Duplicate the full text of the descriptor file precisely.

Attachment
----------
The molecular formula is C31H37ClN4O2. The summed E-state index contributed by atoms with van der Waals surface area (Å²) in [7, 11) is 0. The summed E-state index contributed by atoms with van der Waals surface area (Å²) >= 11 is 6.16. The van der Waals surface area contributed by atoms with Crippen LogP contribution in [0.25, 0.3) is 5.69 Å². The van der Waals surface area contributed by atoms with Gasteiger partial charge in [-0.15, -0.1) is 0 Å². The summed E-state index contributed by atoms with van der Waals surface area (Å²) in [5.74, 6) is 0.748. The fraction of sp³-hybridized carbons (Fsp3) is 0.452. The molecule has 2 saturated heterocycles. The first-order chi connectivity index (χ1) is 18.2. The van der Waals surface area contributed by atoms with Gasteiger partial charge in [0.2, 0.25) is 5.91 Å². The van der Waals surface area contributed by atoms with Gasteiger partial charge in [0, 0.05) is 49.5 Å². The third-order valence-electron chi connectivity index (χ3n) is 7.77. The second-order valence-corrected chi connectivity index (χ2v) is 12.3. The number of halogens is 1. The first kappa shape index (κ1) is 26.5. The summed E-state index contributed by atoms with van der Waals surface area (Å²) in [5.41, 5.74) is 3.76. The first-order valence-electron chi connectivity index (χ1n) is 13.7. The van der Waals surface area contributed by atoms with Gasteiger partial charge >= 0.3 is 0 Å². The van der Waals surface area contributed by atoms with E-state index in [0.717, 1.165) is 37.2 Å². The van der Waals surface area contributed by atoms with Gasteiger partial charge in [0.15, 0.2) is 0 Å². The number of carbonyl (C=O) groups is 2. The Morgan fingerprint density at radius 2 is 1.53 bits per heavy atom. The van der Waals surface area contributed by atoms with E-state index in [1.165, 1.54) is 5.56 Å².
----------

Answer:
The molecular formula is C31H37ClN4O2. The summed E-state index contributed by atoms with van der Waals surface area (Å²) in [7, 11) is 0. The summed E-state index contributed by atoms with van der Waals surface area (Å²) >= 11 is 6.16. The van der Waals surface area contributed by atoms with Crippen LogP contribution in [0.25, 0.3) is 5.69 Å². The van der Waals surface area contributed by atoms with Gasteiger partial charge in [-0.15, -0.1) is 0 Å². The summed E-state index contributed by atoms with van der Waals surface area (Å²) in [5.74, 6) is 0.748. The fraction of sp³-hybridized carbons (Fsp3) is 0.452. The molecule has 2 saturated heterocycles. The first-order chi connectivity index (χ1) is 18.2. The van der Waals surface area contributed by atoms with Gasteiger partial charge in [0.2, 0.25) is 5.91 Å². The van der Waals surface area contributed by atoms with Gasteiger partial charge in [0, 0.05) is 49.5 Å². The third-order valence-electron chi connectivity index (χ3n) is 7.77. The second-order valence-corrected chi connectivity index (χ2v) is 12.3. The number of halogens is 1. The first kappa shape index (κ1) is 26.5. The summed E-state index contributed by atoms with van der Waals surface area (Å²) in [5.41, 5.74) is 3.76. The first-order valence-electron chi connectivity index (χ1n) is 13.7. The van der Waals surface area contributed by atoms with Gasteiger partial charge >= 0.3 is 0 Å². The van der Waals surface area contributed by atoms with E-state index in [0.717, 1.165) is 37.2 Å². The van der Waals surface area contributed by atoms with Gasteiger partial charge in [0.15, 0.2) is 0 Å². The number of carbonyl (C=O) groups is 2. The Morgan fingerprint density at radius 2 is 1.53 bits per heavy atom. The van der Waals surface area contributed by atoms with E-state index in [1.165, 1.54) is 5.56 Å².